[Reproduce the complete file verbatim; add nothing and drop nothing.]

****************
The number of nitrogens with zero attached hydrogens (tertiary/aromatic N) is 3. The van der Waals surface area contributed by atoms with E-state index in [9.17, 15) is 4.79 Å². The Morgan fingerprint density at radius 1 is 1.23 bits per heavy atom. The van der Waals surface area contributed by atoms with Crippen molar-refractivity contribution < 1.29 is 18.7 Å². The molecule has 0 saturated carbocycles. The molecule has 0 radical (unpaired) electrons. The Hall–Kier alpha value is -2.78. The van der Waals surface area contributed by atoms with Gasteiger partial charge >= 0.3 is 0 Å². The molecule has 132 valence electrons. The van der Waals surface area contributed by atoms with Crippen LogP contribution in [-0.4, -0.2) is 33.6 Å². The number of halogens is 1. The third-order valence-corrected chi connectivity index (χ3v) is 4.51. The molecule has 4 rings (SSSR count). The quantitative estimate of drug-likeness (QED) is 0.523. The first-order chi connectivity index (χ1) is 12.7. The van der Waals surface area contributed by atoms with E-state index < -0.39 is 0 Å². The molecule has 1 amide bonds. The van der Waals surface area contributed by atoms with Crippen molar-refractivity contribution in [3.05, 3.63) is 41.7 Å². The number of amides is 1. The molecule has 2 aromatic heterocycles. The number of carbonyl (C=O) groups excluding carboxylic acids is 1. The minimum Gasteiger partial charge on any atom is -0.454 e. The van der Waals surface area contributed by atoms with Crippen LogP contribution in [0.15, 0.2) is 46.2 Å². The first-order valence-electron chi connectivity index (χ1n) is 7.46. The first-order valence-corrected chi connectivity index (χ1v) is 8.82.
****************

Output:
The number of nitrogens with zero attached hydrogens (tertiary/aromatic N) is 3. The van der Waals surface area contributed by atoms with E-state index in [9.17, 15) is 4.79 Å². The Morgan fingerprint density at radius 1 is 1.23 bits per heavy atom. The van der Waals surface area contributed by atoms with Crippen molar-refractivity contribution < 1.29 is 18.7 Å². The molecule has 0 saturated carbocycles. The molecule has 0 radical (unpaired) electrons. The Hall–Kier alpha value is -2.78. The van der Waals surface area contributed by atoms with Gasteiger partial charge >= 0.3 is 0 Å². The molecule has 132 valence electrons. The van der Waals surface area contributed by atoms with Crippen LogP contribution in [-0.4, -0.2) is 33.6 Å². The number of halogens is 1. The third-order valence-corrected chi connectivity index (χ3v) is 4.51. The molecule has 4 rings (SSSR count). The quantitative estimate of drug-likeness (QED) is 0.523. The first-order chi connectivity index (χ1) is 12.7. The van der Waals surface area contributed by atoms with E-state index < -0.39 is 0 Å². The molecule has 1 amide bonds. The van der Waals surface area contributed by atoms with Crippen molar-refractivity contribution in [3.05, 3.63) is 41.7 Å². The number of amides is 1. The molecule has 2 aromatic heterocycles. The number of carbonyl (C=O) groups excluding carboxylic acids is 1. The minimum Gasteiger partial charge on any atom is -0.454 e. The van der Waals surface area contributed by atoms with Crippen LogP contribution in [0.15, 0.2) is 46.2 Å². The first-order valence-electron chi connectivity index (χ1n) is 7.46. The first-order valence-corrected chi connectivity index (χ1v) is 8.82.